Pakistan’s new army chief, Lieutenant General Syed Asim Munir, was deployed to Saudi Arabia as a young officer and accompanied Pakistan’s civil and military leadership on trips to Saudi Arabia as the director general of the powerful Inter-Services Intelligence agency, which gave him a thorough understanding of the key issues in the relationship. Given Munir’s background, it is unsurprising that he visited the kingdom on his first trip overseas. The new army chief is apparently continuing his predecessors’ defense diplomacy with the Gulf Arab states in a bid to secure financial assistance, particularly from Saudi Arabia and the United Arab Emirates. Asim’s effort may succeed if Pakistan is readmitted to the IMF program and eventually may convince Saudi Arabia to override its new foreign aid approach. But what can Pakistan offer Saudi Arabia in return for its largesse?
Pakistan’s options remain limited. Islamabad already boosted its military presence in Saudi Arabia, deploying troops to the kingdom on a “training and advise mission” in 2018. The role of this contingent is unlikely to change, though its size can be increased. Pakistan also routinely conducts joint exercises with Saudi forces. And even by those standards, there was a significant increase in bilateral security cooperation in 2022, with Pakistan hosting a two-month military drill with Saudi Arabia.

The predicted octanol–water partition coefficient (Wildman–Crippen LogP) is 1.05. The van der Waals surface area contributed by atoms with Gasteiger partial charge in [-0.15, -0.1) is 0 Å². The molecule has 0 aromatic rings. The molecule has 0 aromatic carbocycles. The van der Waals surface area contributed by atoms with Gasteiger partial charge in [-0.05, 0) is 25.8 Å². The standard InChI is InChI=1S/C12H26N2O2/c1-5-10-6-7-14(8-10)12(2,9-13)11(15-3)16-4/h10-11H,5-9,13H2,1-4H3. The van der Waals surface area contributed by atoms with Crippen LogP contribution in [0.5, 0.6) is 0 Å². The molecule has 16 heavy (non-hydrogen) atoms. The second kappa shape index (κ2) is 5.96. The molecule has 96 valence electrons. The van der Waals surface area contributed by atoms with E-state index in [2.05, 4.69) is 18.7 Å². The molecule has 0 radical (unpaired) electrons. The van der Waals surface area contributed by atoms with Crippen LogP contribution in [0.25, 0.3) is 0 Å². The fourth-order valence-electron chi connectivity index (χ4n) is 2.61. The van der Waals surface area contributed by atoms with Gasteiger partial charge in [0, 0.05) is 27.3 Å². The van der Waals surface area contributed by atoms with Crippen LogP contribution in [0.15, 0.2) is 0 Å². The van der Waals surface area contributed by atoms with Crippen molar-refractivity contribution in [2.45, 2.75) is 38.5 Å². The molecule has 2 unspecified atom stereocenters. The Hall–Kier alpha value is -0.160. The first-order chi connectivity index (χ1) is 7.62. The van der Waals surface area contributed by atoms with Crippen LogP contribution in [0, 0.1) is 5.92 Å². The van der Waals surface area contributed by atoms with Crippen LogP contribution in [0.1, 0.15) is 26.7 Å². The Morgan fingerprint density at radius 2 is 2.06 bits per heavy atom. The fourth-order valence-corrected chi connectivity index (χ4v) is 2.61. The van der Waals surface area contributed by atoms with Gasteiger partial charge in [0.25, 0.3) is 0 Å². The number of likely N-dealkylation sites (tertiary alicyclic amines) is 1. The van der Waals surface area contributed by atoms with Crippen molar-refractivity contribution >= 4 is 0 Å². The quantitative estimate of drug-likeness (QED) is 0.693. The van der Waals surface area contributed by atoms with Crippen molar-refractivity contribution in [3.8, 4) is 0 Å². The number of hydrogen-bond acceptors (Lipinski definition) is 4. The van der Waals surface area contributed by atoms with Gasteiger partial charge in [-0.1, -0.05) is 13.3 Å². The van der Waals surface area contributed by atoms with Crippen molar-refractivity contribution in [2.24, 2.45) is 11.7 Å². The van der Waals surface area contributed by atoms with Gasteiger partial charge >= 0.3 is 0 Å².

During a January 25 meeting with Saudi military advisor Major General Talal bin Abdullah Al-Otaibi, Pakistan’s defense minister, Khawaja Mohammad Asif, claimed Pakistan and Saudi Arabia are “progressing toward a comprehensive defense relationship” and proposed an “all-encompassing strategic cooperation agreement” between the two countries. Asif’s statement was significant because, other than a 1982 agreement overseeing the deployment of nearly 15,000 Pakistani troops to the kingdom, Riyadh and Islamabad have never signed a defense pact. There has been no comment from Saudi Arabia outside of seeking defense production support from Pakistan, but the two states may be considering formalizing their defense relationship.
Such a development could have implications for regional security, making it easier for Pakistan’s civil and military stakeholders to increase their security engagement with Saudi Arabia without stirring much trouble at home. As negotiations to restore the Joint Comprehensive Plan of Action nuclear deal with Iran remain stalled, security dynamics in the Gulf are becoming even more complex. If a formal pact is signed, the bilateral defense partnership could be extended so that Pakistan and Saudi Arabia share a joint defensive umbrella of strategic deterrence. Cash-strapped Pakistan may want to stay out of this Saudi-Iranian regional security puzzle, but, with little room to maneuver and a deepening economic imbroglio, Pakistan may have little choice but to take its defense partnership with Saudi Arabia to the strategic level.